Dave Stringer: Harmonium, Vocals
Domonic Dean Breaux: Soprano Saxophone
Donna de Lory: Vocals
Girish Gambhira: Manjira, Tablas, Tamboura
Ian Walker: Electric Bass
James Harrah: Electric Guitar
Jay Bellerose: Drum Set, Dumbek
Joni Allen: Featured Vocals
Mark Smith: Vocals
Marty Allen: Sitar
Samantha Mehra: Vocals
Scott Mills: Tenor Saxophone
Suzanne Sterling: Vocals
Steve Ross: Featured Vocals
Wynne Paris: Sarod
Choir: Aaron Reed, Anthony Benenati, Christi Minarovich, Elizabeth Rossa, Ira Rosen, Micheline Berry, Rebecca Parks, Samantha Mehra, Saul Raye, Shauna Hellewell

Devakinandana Gopala (Major Key)

C.C. White: Vocals
Danny Peck: Vocals
Dave Stringer: Harmonium, Vocals
Donna de Lory: Vocals
Girish Gambhira: Tablas, Shaker
Ian Walker: Electric Bass
James Harrah: Acoustic Guitar, Electric Guitar
Jay Bellerose: Drum Set, Tambourine
Mark Smith: Vocals
Michael Mollura: B-3
Nirlepa Howard: Manjira
Scott Mills: Irish Flute
Seane Corn: Vocals
Toni Childs: Featured Vocals
Choir: Aaron Reed, Anthony Benenati, Caleb Brennan, Christi Minarovich,
Elizabeth Rossa, Greg Wendt, Haribol Siddhadas, Ira Rosen, Jaik Grace,
Laria Saunders, Liz Burnette, Mark Kennedy, Micheline Berry, Nirlepa Howard, Patricia Sill, Rebecca Parks, Samantha Mehra, Saul Raye, Sean O’Byrne, Shakti Gray, Shanti Shivani, Shauna Hellewell

Shri Ram Jay Ram

Cameron Stone: Cello, String Arrangement
Candy Girard: Violin
Dave Stringer: Acoustic Guitar, Harmonium, Vocals
Donna de Lory: Featured Vocals
Girish Gambhira: Tablas, Shaker, Tamboura
Ian Walker: Acoustic Bass
Mark Smith: Viola
Shanti Om
Candy Girard: Violin
Dave Stringer: Guitar, Harmonium, Tamboura, Vocals
Michael Mollura: Piano
Travis Huff: Ride Cymbal

Produced by Saul David Raye and Dave Stringer
Engineered by Saul David Raye
‘Shanti Om’ Produced and Engineered by Travis Huff
Mixed by John Potoker at Saturn Sound
Mastered by Michael Lazer at Extasy Recording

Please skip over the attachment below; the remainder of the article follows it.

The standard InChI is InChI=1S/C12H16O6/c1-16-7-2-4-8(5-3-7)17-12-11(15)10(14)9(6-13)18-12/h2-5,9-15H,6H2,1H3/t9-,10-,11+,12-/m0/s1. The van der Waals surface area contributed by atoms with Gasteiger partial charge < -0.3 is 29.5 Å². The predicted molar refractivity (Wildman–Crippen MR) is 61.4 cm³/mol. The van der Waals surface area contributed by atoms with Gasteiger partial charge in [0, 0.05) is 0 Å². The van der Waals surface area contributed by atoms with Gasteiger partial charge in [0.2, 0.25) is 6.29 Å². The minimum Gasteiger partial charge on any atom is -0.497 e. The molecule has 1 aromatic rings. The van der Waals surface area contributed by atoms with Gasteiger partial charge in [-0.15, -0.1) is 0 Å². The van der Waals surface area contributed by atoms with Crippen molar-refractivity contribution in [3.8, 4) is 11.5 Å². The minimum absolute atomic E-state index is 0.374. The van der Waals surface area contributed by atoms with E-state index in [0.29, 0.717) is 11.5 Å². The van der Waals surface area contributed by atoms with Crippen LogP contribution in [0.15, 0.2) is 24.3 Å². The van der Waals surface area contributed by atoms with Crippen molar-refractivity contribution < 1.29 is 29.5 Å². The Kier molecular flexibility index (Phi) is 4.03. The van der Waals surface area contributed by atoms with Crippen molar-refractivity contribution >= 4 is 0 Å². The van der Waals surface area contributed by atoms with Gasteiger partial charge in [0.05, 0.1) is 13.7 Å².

Pro Tools Engineer: Travis Huff
Additional Production: Ian Walker

All songs written by Dave Stringer ©2000- 2003 Magnetic Melodies BMI except:
Hey Shiva Shankara: Traditional - Arrangement ©2002 Magnetic Melodies BMI
Shanti Om: Traditional - Arrangement ©2003 Magnetic Melodies BMI

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Dave Stringer Los Angeles

Grammy-nominated producer, singer, composer and innovative international Kirtan artist. Stringer’s sound connects the transcendent mysticism of East Indian ragas to the exuberant grooves of Gospel and the ringing harmonies of Appalachia.

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Track Name: Ganapati
Ganapati Om Jaya Ganapati Om
Ganapati Om Jaya Ganapati Om
Ganapati Ganapati
Tatvamasi Tatvamasi

Om namaste Ganapataye
Tvameva pratyaksham tattvamasi
Tvameva kevalam kartaasi
Tvameva kevalam dhartaasi
Tvameva kevalam hartaasi
Tvameva sarvam khalvidam brahmaasi
Tvam saakshad aatmaasi nityam.

A prayer to Ganapati, another name for the elephant-headed god Ganesha. Ganapati means Lord of the multitudes- the multitudes of experiences, perspectives and paths that emanate from and lead back to the one source of all being.
Track Name: Jay Ambe Jagadambe
Jay Ambe Jagadambe Mata Bhavani Jay Ambe
Jaya Jagad Janani Jagadambe Mata Bhavani Jay Ambe

Jagadambe means mother of the world. Bhavani means the one who gives all things existence, and Janani means she who gives birth. What is essential about the womb is the space that lies within it. No matter how beautiful the pottery, it is the empty space in the cup that makes it useful. In music, the spaces that are left give grace to the notes that are played.
Track Name: Hey Shiva Shankara
Hey Shiva Shankara Hey Maheshwara
Sukha Kara Dukha Hara Hara Hara Shankara
Om Namah Shivaya
Hey Shiva Shankara Hey Maheshwara Hara Shambho Hara Shambho


Shiva is the destroyer of the ego, and the witness of all that passes, the eternal cycle of forms arising and dissolving. In yoga, all sorrow is seen as arising from identification with transient things, and all happiness from identification with the eternal. Om Namah Shivaya means salutations to Shiva, or I am at one with the power of the infinite.
Track Name: Devakinandana Gopala
Devakinandana Gopala Devakinandana Gopala Gopala Govinda Govinda Gopala

Deva means shining god, Nandana means joy. It can also be expressed as one who comes from what is bright and shining (Devaki is also the name of Krishna’s mother). Govinda and Gopala are names of Krishna meaning the knower of speech and the master of the senses and mind. The mantra expresses the radiance of love, imminent and present in all beings.
Track Name: Shri Ram Jay Ram
Shri Ram Jay Ram Jay Jay Ram

Ram is an image of the divine in human form, and a parable of the soul and the ego on the spiritual path. He incarnated as a king who lost his kingdom and his love to demons. He underwent a great journey and many trials, finding in service the means to ultimately reclaim what he had lost.
Track Name: Shanti Om
Om Shanti Om

Om. Peace. Om.